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Lamb Shanks with Vegetables and a Mint Gremolata

         Confession time:  I made this dish just as Spring was arriving. But by the time I got around to writing up the post, Spring had sprung and with it temperatures that suggested getting out of the heat and out of the kitchen.   But now that Fall is making it’s inevitable comeback, I revisited this dish.   And it has a lot to recommend it. Not the least of which is the classic combination of mint and lamb.  In this case, the mint forms the basis for a “gremolata”, a garnish usually associated with Osso Buco.  The early spring vegetables used here—the tiny baby potatoes and sugar snap peas–have become year round staples in our supermarket.  You can be forgiven for using trimmed full-sized carrots.  In point of fact, I did in the original recipe.   And if you’re a lamb fan who, due to price, has had to curb your appetite, this is a budget friendly way to enjoy the protein. In fact, the shank is likely the least expensive of all cuts of lamb.


New Zealand where the sheep outnumber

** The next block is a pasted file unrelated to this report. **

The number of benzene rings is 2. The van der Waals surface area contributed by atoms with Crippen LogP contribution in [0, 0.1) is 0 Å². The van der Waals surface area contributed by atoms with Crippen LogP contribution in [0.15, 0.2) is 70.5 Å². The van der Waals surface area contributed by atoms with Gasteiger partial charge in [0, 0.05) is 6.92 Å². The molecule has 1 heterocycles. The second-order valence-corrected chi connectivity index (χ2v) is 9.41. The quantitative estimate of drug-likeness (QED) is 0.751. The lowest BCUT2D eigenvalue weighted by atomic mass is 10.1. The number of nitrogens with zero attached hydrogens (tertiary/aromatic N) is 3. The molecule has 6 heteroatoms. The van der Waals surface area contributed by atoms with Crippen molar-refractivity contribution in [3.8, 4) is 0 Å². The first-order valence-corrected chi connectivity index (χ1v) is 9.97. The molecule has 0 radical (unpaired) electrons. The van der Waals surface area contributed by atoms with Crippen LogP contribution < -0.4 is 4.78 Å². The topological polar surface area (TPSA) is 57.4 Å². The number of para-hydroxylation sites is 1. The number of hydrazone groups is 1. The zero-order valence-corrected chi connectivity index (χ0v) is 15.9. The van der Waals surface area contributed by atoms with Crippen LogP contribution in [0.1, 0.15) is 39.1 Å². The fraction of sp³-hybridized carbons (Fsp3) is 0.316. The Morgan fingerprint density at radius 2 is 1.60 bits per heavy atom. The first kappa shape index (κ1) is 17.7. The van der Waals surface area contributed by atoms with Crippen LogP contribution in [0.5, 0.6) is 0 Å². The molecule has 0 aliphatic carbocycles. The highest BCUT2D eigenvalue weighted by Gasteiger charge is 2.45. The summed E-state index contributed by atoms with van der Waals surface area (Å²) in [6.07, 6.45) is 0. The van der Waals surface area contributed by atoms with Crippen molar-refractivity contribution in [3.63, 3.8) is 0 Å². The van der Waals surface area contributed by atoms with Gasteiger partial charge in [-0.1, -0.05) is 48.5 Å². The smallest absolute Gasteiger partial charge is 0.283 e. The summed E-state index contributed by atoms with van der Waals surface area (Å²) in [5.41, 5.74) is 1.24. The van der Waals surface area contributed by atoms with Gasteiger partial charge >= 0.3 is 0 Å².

humans by 20 to 1.

 The lamb shank is the bottom part of the leg of lamb.  It’s almost always removed from the upper portion.  The meat is much tougher than the rest of the leg and that’s why braising low and slow is the way to go.  But don’t be put off by talk of toughness.  Braising this cut leaves you with meat that is soft and unctuous.  And it’s very easy to cook as long as you take your time.  Today’s lamb is often associated with Australia and New Zealand and a good deal of what’s on offer in the US is from those two prolific lamb countries. New Zealand famously has 20 sheep for every person.  But like both Australia and New Zealand, lamb has been a staple of the English-speaking world’s diet for centuries.  The shank however only starts appearing in recipes, other than ones for stock, around the time of World War I.  While I can’t be sure, rationing may have cajoled cooks into discovering how to cook the shank right. 

The recipe is from Bon Appetit.  It’s the handiwork of Joanne Weir who is a San Francisco based “cookbook author, chef, cooking teacher and television personality”, according to her bio.  I got wildly jealous reading that Joanne conducts “Culinary Journeys” to everywhere from Tuscany to North Africa.  How she fits this into a schedule that also includes a TV series called “Joanne Weir’s Cooking Confidence” and cooking courses in her kitchen in San Francisco is a bit daunting.  Her recipe for Lamb Shanks is not.  It’s very straight forward. And talk about popular.  On www.epicurious.com 100 percent of the people who made it would make it again.  All you need is some time, about 3 hours.  That makes it fall into the category of one of those rainy afternoon dishes that’s served right away.  Or, as is the case with so many great braises, it’s even better the second day.  Here’s the recipe:

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